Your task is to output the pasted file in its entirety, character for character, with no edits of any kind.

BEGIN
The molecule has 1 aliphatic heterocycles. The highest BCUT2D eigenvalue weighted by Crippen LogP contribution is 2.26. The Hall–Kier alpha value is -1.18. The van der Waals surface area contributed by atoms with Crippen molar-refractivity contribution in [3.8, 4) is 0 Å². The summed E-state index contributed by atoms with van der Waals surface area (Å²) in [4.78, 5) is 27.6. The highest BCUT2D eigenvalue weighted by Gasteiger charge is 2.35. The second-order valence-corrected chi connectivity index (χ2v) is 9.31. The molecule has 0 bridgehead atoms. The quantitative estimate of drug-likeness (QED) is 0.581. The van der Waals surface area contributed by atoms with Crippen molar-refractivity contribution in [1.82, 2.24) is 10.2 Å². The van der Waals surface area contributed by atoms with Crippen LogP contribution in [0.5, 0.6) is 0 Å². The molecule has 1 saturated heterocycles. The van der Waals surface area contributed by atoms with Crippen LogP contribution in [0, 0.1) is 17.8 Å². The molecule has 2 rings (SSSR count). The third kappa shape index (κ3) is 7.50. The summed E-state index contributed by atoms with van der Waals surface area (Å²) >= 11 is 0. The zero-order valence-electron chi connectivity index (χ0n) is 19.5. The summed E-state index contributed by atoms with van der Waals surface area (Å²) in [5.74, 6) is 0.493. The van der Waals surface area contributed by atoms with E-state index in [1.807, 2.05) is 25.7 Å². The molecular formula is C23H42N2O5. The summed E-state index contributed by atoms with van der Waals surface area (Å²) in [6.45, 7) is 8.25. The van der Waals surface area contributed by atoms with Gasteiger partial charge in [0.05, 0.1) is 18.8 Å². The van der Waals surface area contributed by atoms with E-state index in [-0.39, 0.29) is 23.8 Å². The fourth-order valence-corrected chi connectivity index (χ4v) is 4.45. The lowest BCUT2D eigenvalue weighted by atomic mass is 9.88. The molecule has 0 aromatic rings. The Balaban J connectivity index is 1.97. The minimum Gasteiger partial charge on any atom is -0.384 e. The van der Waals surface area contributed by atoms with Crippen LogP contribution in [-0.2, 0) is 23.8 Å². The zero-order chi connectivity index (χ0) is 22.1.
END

The molecule has 1 aliphatic heterocycles. The highest BCUT2D eigenvalue weighted by Crippen LogP contribution is 2.26. The Hall–Kier alpha value is -1.18. The van der Waals surface area contributed by atoms with Crippen molar-refractivity contribution in [3.8, 4) is 0 Å². The summed E-state index contributed by atoms with van der Waals surface area (Å²) in [4.78, 5) is 27.6. The highest BCUT2D eigenvalue weighted by Gasteiger charge is 2.35. The second-order valence-corrected chi connectivity index (χ2v) is 9.31. The molecule has 0 bridgehead atoms. The quantitative estimate of drug-likeness (QED) is 0.581. The van der Waals surface area contributed by atoms with Crippen molar-refractivity contribution in [1.82, 2.24) is 10.2 Å². The van der Waals surface area contributed by atoms with Crippen LogP contribution in [0.5, 0.6) is 0 Å². The molecule has 1 saturated heterocycles. The van der Waals surface area contributed by atoms with Crippen LogP contribution in [0, 0.1) is 17.8 Å². The molecule has 2 rings (SSSR count). The third kappa shape index (κ3) is 7.50. The summed E-state index contributed by atoms with van der Waals surface area (Å²) >= 11 is 0. The zero-order valence-electron chi connectivity index (χ0n) is 19.5. The summed E-state index contributed by atoms with van der Waals surface area (Å²) in [5.74, 6) is 0.493. The van der Waals surface area contributed by atoms with E-state index in [1.807, 2.05) is 25.7 Å². The molecular formula is C23H42N2O5. The summed E-state index contributed by atoms with van der Waals surface area (Å²) in [6.45, 7) is 8.25. The van der Waals surface area contributed by atoms with Gasteiger partial charge in [0.05, 0.1) is 18.8 Å². The van der Waals surface area contributed by atoms with E-state index in [-0.39, 0.29) is 23.8 Å². The fourth-order valence-corrected chi connectivity index (χ4v) is 4.45. The lowest BCUT2D eigenvalue weighted by atomic mass is 9.88. The molecule has 0 aromatic rings. The Balaban J connectivity index is 1.97. The minimum Gasteiger partial charge on any atom is -0.384 e. The van der Waals surface area contributed by atoms with Crippen LogP contribution in [-0.2, 0) is 23.8 Å². The zero-order chi connectivity index (χ0) is 22.1.